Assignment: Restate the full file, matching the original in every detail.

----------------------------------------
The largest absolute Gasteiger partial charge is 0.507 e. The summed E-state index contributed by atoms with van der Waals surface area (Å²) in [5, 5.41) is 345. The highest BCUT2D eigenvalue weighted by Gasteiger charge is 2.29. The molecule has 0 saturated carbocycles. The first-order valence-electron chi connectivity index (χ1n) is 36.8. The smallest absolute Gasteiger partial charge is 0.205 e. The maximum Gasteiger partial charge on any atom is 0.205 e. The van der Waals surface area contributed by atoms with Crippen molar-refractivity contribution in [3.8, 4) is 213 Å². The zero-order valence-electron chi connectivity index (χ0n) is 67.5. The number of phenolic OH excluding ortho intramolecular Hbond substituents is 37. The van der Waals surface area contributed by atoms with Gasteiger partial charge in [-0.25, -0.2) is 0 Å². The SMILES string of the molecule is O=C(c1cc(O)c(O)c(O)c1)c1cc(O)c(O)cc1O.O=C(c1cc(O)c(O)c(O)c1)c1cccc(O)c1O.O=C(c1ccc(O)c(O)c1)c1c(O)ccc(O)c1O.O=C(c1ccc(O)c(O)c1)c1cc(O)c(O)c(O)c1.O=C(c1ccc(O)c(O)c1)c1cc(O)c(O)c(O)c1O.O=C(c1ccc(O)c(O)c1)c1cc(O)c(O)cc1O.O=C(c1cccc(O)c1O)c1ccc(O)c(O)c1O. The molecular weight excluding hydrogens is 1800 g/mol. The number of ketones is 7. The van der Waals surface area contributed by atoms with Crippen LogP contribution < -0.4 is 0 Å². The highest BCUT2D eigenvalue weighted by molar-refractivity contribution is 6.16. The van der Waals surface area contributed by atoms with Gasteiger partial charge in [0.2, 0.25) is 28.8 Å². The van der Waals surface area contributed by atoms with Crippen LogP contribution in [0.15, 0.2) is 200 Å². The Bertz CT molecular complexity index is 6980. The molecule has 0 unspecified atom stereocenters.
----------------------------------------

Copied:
The largest absolute Gasteiger partial charge is 0.507 e. The summed E-state index contributed by atoms with van der Waals surface area (Å²) in [5, 5.41) is 345. The highest BCUT2D eigenvalue weighted by Gasteiger charge is 2.29. The molecule has 0 saturated carbocycles. The first-order valence-electron chi connectivity index (χ1n) is 36.8. The smallest absolute Gasteiger partial charge is 0.205 e. The maximum Gasteiger partial charge on any atom is 0.205 e. The van der Waals surface area contributed by atoms with Crippen molar-refractivity contribution in [3.8, 4) is 213 Å². The zero-order valence-electron chi connectivity index (χ0n) is 67.5. The number of phenolic OH excluding ortho intramolecular Hbond substituents is 37. The van der Waals surface area contributed by atoms with Gasteiger partial charge in [-0.25, -0.2) is 0 Å². The SMILES string of the molecule is O=C(c1cc(O)c(O)c(O)c1)c1cc(O)c(O)cc1O.O=C(c1cc(O)c(O)c(O)c1)c1cccc(O)c1O.O=C(c1ccc(O)c(O)c1)c1c(O)ccc(O)c1O.O=C(c1ccc(O)c(O)c1)c1cc(O)c(O)c(O)c1.O=C(c1ccc(O)c(O)c1)c1cc(O)c(O)c(O)c1O.O=C(c1ccc(O)c(O)c1)c1cc(O)c(O)cc1O.O=C(c1cccc(O)c1O)c1ccc(O)c(O)c1O. The molecular weight excluding hydrogens is 1800 g/mol. The number of ketones is 7. The van der Waals surface area contributed by atoms with Crippen LogP contribution < -0.4 is 0 Å². The highest BCUT2D eigenvalue weighted by molar-refractivity contribution is 6.16. The van der Waals surface area contributed by atoms with Gasteiger partial charge in [0.2, 0.25) is 28.8 Å². The van der Waals surface area contributed by atoms with Crippen LogP contribution in [0.15, 0.2) is 200 Å². The Bertz CT molecular complexity index is 6980. The molecule has 0 unspecified atom stereocenters.